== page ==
The relationship between sleep and the gut flora

Is it possible that getting a good night’s sleep depends on the gut? The answer is; yes.

Almost 20% of the world’s population suffer from sleep problems and spend their nights twisting and turning. And anyone who has stared sleeplessly at the ceiling, counting sheep, knows that this experience can be stressful and extremely frustrating. The next day can be a real pain, and poor sleep for an extended period of time can cause both illness and affect the memory. Research also shows that poor sleep affects the gut flora negatively, which can be problematic since this is where most of the immune system is located.

Irregular sleep routines

A study conducted at the Weizmann Institute of Science in Rehovot, Israel, examined what happens to the gut flora when sleep is irregular. The study focused on stool samples from lab mice and then also tested a small group of people who were jet lagged.

One thing that became apparent following the study conducted on mice was that the activity in the gut flora looked different during the day compared with at night. When the mice were awake and active, the bacteria in the gut flora were mainly involved in burning nutrients and repairing DNA. During the period of the day when the mice rested and slept, the intestinal bacteria instead transported away toxins and built up different parts of the gut flora. If, on the other hand, the mice suffered from a disrupted and irregular circadian rhythm, the same fluctuations and activities did not occur in the gut flora, which indicates that the circadian rhythm and sleep quality may have an effect on the composition and function of the gut flora.

“When the study’s test subjects returned to more regular sleeping habits, the concentration of unhealthy bacteria decreased again”

The part of the study that was performed on humans showed that the participants with jet lag had increased concentrations of the type of bacteria more common in individuals suffering from obesity and diabetes. These bacteria are also associated with weight gain, increased levels of blood glucose and a higher percentage of body fat. When the study’s test subjects returned to more regular sleeping habits, the concentrations of unhealthy bacteria dropped again and the balance in the gut flora stabilised.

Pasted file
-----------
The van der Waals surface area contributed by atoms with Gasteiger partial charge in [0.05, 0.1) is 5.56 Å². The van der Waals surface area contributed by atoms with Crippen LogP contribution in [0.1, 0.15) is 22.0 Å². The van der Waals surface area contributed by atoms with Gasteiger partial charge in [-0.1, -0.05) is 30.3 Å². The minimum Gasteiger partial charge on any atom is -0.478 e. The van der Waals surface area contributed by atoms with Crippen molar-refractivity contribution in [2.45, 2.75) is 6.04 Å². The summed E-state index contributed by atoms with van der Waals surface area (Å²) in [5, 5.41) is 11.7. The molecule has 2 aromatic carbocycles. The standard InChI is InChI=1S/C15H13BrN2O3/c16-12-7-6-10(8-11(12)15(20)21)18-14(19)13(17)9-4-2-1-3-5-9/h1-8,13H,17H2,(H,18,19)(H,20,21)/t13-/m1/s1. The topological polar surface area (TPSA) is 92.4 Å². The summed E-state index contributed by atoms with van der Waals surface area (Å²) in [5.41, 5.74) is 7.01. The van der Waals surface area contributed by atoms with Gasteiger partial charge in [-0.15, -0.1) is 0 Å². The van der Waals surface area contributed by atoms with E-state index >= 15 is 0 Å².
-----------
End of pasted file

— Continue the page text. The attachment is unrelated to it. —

The largest variety of intestinal bacteria

A study published in the American journal Plos One also showed that there may be a connection between the gut flora and our sleep. In the study, different values in the bodies of test subjects, relating to sleep quality, were monitored while they slept, using advanced measuring tools. The researchers then took samples of the test subjects gut flora, and were able to conclude that those test subjects who got the most qualitative sleep were also the ones who had the greatest variety of bacteria in their guts.

The gut flora and serotonin

You may know that melatonin is the sleep hormone that makes us tired. But in order for melatonin to be created, another hormone is required, namely; serotonin, and 95% of the serotonin in our bodies is produced in the gut – which is affected by sleep. Serotonin is often described as a “happiness hormone” and has a powerful effect on our mood and cognitive function and also plays an important role in regulating our sleep cycles. Keeping the intestines in good shape is therefore important for both mood, cognition and ultimately sleep.

Tips for improving sleep quality

So what can one do to ensure a good night’s sleep? Here are some tips to help you.

  • Exercising, fresh air, plenty of daylight and regular sleeping hours are some of the things that are said to promote sleep quality.
  • Putting down your mobile phone and avoiding coffee and tea are other examples of measures you can take to attract the Sandman.
  • Lying comfortably on your back in a safe environment and then focusing on your breathing is also said to be helpful.

A little bit of mindfulness, in other words. Since intestinal health also seems to have an effect on sleep, an anti-inflammatory and intestinal-friendly diet may be worth trying.

A supplement for your gut health

Want more energy and less bloating? It might be time to take better care of your gut. To strengthen or restore the balance in your gut flora, it's important you feed your gut with a daily dose of pre- and probiotics. A healthy diet with lots of fruits and vegetables is usually sufficient. If you want an extra boost or make sure you get a daily dose of good bacteria, you can complement your diet with a supplement.

Why should you take Synbiotic15?

A daily dose of Synbiotic15 helps to boost your immune system, improve your digestion, prevent inflammation, strengthen your gut flora, improve your skin and take care of simple stomach problems. It's a powdered mix of 4 patented lactic acid bacteria and 4 grams of prebiotic fibres, which act as food for the good bacteria. Based on over 15 years of research, developed in Sweden and 100% natural.

Add it to your daily (morning) routine and stir it in water, mix it with your smoothie, or take it as is! Get started today. Buy Synbiotic15 now.

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